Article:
Habits – they’re everywhere! Good habits, bad habits, habits we want to change, habits we want to create. They are extremely useful, yet are we aware of them? Do they serve us or do we serve them?
Let’s take a deeper look at habits from a “Come to the Edge Today” point of view.
There are two types of habits – action habits and thought habits.
Have you experienced this? It’s early morning. Your toiletries are scattered on the counter. You remove the top of the deodorant container, raise your arm only to discover you have already put it on, totally unaware of having completed the task just a few seconds earlier. (I do this frequently, by the way!) A habit of action.
How about this? You begin driving and “wake up” to discover you have arrived at your destination, literally driven there by habit – unaware of the details of the drive. A habit of action.
Have you listened to your mind chatter? Example: The mind talk that goes on when you look at yourself in the mirror? “OMG. Ugly. Old. Fat. What’s wrong with me? I should be thinner….. (on and on and on…)”. A habit of thought.
Another example: “My family does not approve of me or my life choices. I can do nothing right in their eyes. It must be me. I must change for them to earn their love.” A habit of thought.
Both action and thought habits are tools. Our life can be richer because of them. Because action habits originate from thought, we will focus the remainder of our time together upon thought habits.
Thought habits are nothing more than repeated, practiced thoughts. (Any thought can be practiced into a habit; they can come from anywhere and do not have to show proof of legitimacy.) A thought habit is only a thought that is thought and thought and thought until we become so familiar with it that we think it is “true”. It becomes “a given”. When we forget this and think we are bound by it, the habit now controls us. It is what keeps us “stuck”. Not only do we unknowingly think they are “true”, we often think these thoughts are who we really are!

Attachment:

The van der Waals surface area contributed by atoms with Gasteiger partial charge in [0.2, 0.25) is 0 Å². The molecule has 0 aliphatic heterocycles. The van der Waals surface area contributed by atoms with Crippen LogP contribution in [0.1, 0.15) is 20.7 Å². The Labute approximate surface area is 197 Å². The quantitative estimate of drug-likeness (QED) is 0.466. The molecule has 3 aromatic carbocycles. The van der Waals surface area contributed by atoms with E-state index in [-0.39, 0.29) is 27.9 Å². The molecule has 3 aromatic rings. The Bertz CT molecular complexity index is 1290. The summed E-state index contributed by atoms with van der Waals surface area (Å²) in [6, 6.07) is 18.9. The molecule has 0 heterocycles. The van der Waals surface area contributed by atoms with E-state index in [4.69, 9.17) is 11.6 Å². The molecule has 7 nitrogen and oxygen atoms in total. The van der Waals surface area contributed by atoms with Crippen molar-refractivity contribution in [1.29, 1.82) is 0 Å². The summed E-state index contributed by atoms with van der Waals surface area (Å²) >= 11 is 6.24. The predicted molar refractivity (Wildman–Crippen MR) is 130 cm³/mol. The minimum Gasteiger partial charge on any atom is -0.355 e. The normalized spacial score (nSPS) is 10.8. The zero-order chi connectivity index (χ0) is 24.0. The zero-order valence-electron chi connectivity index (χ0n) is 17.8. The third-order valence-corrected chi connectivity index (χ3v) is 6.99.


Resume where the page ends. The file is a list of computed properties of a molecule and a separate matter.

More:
- The habit of seeing yourself as unworthy. This is only a habit of thought!
- The habit of seeing yourself as lacking in money. A habit of thought. (And, since you get what you think about, guess what is showing up?)
- The habit of seeing others as being judgmental with you. This habit shows itself to you as people always seeming to judge you.
- The habit of playing the victim or martyr in relationships. This too, is a habit of thought!
- The habit of seeing yourself as loved and worthy! A new habit of thought!
- The habit of seeing yourself as abundant in all areas of your life (remember, you get what you think about! $)
- The habit of allowing others to hold their opinion of you. Because you have developed the habit of believing you are worthwhile, it doesn’t matter what they think. You become free of their opinion – favorable or not!
- The habit of believing you are loveable and respected and worthy of love in return (no more need for martyrdom)
Today’s “leaping” exercise: How are habits changed? Not by breaking them. Breaking a habit only focuses more attention upon what is unwanted. Deliberate, new habits are created. This happens beautifully and powerfully by:
- Becoming aware of your thoughts! Keeping a notebook of what you are observing is very helpful.
- Clearly deciding what you want your new habit to be (Be specific. Name it. See it. Feel it.)
- Committing to change. Commit to your new creation. This means committing to observing habits of thought, creating new ones through focus and using diversion techniques** (see below) to mold thought. This means committing to it every hour, every day.
- Focusing solely on the new habit!! By focusing only on what is wanted, the old habit will quickly lose its steam and soon the new thought will become a habit that serves you!
- Using your imagination and creativity. Have fun developing and expanding this new idea! Allow yourself to imagine becoming the “new you”!
- Persistence, persistence, persistence! The current thought habit did not come overnight and the new one will take a little time. Like getting in strong, physical shape, it comes with persistence and time.
- Being patient and enjoying the process! Remember that living life is about enjoying the journey!
**The diversion technique: Diversion is a fabulous tool for creating a new habit. Have you observed a clever parent remove an unsafe toy from a toddler? They do not yank it away, they use diversion: “Here, honey, look at this new toy – isn’t it wonderful?” The same tool can be used by us. Focus on the new thought and its advantages, not on the old one that is no longer serving you: “Here mind-of-mine, let’s play with this new thought! Let’s just experiment with it, ok?” (If it works for a 2 year old, it can work for our clever little egoic minds that always want to stay busy.) Works like a charm once you play with it a little!
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